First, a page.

In the 1930s, the Works Progress Administration built the Saddle Creek Underpass, and the path of Route 6 shifted onto Saddle Creek Road (named after the former creek buried underneath) before connecting with Farnam Street.
Referring to the historic Route 6 today can be confusing to many Omaha residents because Dodge Street is currently the official Route 6. Bratt says it was rerouted to Dodge Street in the early 1960s after the demolition of the Aksarben Bridge and construction of Interstate 480. Further complicating the naming rights, Dodge Street was also the Lincoln Highway and other numbered highways in its lifetime.
The former path of Route 6 has mostly vanished under modern streets. But a rare brick portion of the old highway remains within Omaha city limits. Bratt says residents south of 96th and Center streets worked with the City of Omaha to preserve a four-block section of the highway’s brick pavers in the mid-20th century.
This vestigial section is called Frontage Road and runs parallel to Center Street from Oakdale Elementary School. “I was scared to death when I saw it all torn up when they were renovating the school,” Bratt says. “But [the remaining road] looks beautiful now.”
In Nebraska, the original dirt highway sprung up in noncontiguous locations—in western Nebraska in 1911, in the Ashland area during the same period, and in Lincoln (today’s Cornhusker Highway) in the ’20s. Route 6 wasn’t known as Route 6 until the 1930s, often referred to as the OLD Highway (Omaha-Lincoln-Denver) in its early days.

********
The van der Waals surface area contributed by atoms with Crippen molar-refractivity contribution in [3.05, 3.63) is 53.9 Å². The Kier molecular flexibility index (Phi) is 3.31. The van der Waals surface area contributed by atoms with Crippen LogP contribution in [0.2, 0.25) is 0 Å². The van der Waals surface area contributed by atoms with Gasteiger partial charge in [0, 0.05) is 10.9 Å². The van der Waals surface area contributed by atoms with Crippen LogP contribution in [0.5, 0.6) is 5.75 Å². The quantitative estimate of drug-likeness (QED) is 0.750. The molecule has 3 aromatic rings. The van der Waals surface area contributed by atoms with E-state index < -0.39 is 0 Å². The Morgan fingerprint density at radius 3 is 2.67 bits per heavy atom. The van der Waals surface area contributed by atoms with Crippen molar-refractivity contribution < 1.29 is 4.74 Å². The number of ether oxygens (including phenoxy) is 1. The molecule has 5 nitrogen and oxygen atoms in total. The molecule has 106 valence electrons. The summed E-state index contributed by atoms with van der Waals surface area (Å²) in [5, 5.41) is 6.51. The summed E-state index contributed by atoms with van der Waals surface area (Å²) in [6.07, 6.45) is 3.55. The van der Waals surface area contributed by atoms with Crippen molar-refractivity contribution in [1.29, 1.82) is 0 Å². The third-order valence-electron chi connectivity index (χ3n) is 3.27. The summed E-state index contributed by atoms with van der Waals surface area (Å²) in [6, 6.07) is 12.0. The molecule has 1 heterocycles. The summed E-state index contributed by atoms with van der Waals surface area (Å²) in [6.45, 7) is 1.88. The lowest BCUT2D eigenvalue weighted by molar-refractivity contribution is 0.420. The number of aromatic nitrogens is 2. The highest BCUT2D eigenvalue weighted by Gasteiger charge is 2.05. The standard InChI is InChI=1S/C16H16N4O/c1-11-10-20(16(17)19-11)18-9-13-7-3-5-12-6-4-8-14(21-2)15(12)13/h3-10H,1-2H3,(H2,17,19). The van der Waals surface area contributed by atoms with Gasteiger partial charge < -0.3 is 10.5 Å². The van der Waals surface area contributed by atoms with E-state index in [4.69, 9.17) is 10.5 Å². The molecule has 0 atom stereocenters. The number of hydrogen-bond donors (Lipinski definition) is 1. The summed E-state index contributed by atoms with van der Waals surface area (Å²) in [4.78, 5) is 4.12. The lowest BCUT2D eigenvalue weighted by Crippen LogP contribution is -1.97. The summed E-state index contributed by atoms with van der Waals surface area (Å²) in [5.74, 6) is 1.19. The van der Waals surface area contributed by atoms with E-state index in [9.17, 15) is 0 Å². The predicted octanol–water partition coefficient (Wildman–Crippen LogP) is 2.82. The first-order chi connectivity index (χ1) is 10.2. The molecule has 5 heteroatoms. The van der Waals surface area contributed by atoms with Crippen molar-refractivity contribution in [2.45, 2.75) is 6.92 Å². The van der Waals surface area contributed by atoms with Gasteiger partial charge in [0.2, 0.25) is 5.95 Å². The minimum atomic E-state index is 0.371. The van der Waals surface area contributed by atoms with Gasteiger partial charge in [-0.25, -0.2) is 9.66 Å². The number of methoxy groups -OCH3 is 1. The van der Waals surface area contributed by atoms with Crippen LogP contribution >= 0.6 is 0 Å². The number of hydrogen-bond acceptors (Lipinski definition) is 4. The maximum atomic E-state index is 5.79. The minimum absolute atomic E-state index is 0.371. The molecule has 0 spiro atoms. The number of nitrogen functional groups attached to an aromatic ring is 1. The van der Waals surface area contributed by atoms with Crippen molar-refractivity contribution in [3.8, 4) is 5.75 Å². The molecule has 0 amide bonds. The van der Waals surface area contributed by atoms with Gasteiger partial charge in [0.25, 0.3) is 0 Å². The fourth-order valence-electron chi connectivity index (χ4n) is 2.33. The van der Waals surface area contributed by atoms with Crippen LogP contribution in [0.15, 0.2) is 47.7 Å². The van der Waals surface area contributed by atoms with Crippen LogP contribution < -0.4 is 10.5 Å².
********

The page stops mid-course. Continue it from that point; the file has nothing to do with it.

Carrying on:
In his personal collection of Route 6 photos and maps, Bratt keeps some photographic gems from Ashland. There’s an image of a 1911 or 1912 parade promoting the new route between Omaha and Denver (and promoting automobiles alongside horses and buggies), and another photo of men and their cars outside Ashland on one of the “cruises” that sprouted with the route. Along the highway is a signpost: “OLD—The Best Dirt Road in the U.S.”
Today, the association works to preserve this heritage while promoting tourism and attracting new residents to small towns along the highway. Bratt is fond of his work in Nebraska, where Route 6 continues to course through southern Nebraska from Lincoln into small towns (including Friend, Hastings, Minden, McCook, etc.) and onward into Colorado.
Bratt has traveled to make presentations in these towns and works with association members—many from abroad—who want to drive the route and explore communities and countryside along the way. Some tourists, Bratt says, express interest in moving to their favorite towns.
“They are interested in the old routes because the transcontinental route was what built America,” Bratt says.
Visit route6tour.com for more information.This article first appeared in the May 2019 edition of 60PLUS in Omaha Magazine. To receive the magazine, click here to subscribe.